Skip to main content

Exclusive: Police urge private schools to run Google checks on 'suspect' parents

National Crime Agency says less than 10 of last year's 462,000 suspicious activity reports came from schools

NCA officer

National Crime Agency says less than 10 of last year's 462,000 suspicious activity reports came from schools

Britain’s most senior financial policeman has urged private schools to carry out more background checks on pupils' families – even if it's just a quick "Google check".

Donald Toon, head of economic and cyber crime at the National Crime Agency (NCA), said criminals were targeting private schools across the board and bursars needed to be more aware of the risks.

“There is an overarching responsibility here to do more,” he told Tes. “We have a number of areas where I am identifying very, very high-risk individuals, suspect individuals, who have children in public schools."

He said the NCA received fewer than 10 Suspicious Activity Reports (SARs) flagging possible criminal activity from schools last year, out of a total of some 462,000.

Independent school leaders have reacted angrily to previous comments from Mr Toon and economic crime minister Ben Wallace that accused them of profiting from the proceeds of organised crime.

Private school heads called the claims "rubbish," saying they already adhered to anti-money laundering laws and could not be expected to trace the provenance of every payment.

But in an interview with Tes, Mr Toon said "this is not about kicking people" or expecting schools to carry out investigations.

“We’re not asking anybody to trace the source of money,” he added. “What we’re really saying is: look, do some background checks.”

These include being aware of high-risk countries listed by organisations such as Transparency International, checking sanctions lists or flagging any attempts to pay fees in cash.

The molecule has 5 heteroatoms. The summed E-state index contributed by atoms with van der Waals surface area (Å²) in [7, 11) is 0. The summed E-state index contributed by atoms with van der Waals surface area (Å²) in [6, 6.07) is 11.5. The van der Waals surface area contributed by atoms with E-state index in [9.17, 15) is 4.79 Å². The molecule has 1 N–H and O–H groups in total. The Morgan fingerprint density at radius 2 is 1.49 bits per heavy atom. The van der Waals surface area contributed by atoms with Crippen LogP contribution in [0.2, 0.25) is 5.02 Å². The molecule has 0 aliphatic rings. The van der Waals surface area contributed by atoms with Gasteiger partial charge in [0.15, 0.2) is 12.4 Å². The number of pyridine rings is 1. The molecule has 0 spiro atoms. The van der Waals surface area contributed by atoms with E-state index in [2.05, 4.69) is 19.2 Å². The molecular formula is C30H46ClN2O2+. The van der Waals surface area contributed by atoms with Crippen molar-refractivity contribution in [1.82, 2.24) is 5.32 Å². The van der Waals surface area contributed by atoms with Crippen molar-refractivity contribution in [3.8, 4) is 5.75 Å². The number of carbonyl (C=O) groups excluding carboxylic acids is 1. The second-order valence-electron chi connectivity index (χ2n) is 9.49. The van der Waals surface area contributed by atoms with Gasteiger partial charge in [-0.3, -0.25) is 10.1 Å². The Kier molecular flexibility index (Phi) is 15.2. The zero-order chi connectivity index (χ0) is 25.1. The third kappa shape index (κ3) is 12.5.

Bursars should do a "Google check" to find out if a pupil's parents are known to have criminal links, or be suspicious if their salary is so low they could not possibly afford the fees legitimately, he added.

“It’s hardly onerous,” he said. “Suspicion is a very, very low threshold.”

Several British private schools have been caught up in international money laundering scams in recent years, with many of them linked to former Soviet states.

Last year it was reported that Queen Ethelburga’s Collegiate, a private boarding school near York, received almost £90,000 in 2014 from a fund used to launder money from Azerbaijan’s ruling elite. There is no suggestion that the school was aware of the origin of the money.

Also in 2014, Moldovan police alleged that British private school Millfield received payments arising from a £14 billion international money-laundering operation. Again there is no suggestion of any wrongdoing by the school, or that it was aware of the origin of the money.

James Ibori, the Nigerian who received a 13-year jail sentence after admitting fraud, also paid for his children to attend a UK private school.

The NCA estimates that some 4,600 criminal gangs operate in the UK and cost the economy at least £37 billion a year.

Mr Toon said the NCA’s increasing focus on money laundering was likely to mean more attention on private schools.

“Certainly I could see us having a more active interest in this space in the future,” he said.

The Independent Schools Council (ISC) said it was working with the Independent Schools' Bursars Association (ISBA) and the Home Office to update guidance for schools.

ISC general secretary Julie Robinson said that “schools fully accept their responsibility to make Suspicious Activity Reports".

She added: “There is now a greater expectation on schools to ascertain the provenance of fee payments. We have been and will continue to help schools understand any new responsibility.”

When contacted for comment, the Home Office quoted Mr Wallace urging school bursars “to ask themselves if from the outset the payments pass a basic ‘sniff’ test”.

“Who does it come from? How is the payment made? Where and in what form is the payment being made and why? That should be a basic starting point,” he said.

Log in or register for FREE to continue reading.

It only takes a moment and you'll get access to more news, plus courses, jobs and teaching resources tailored to you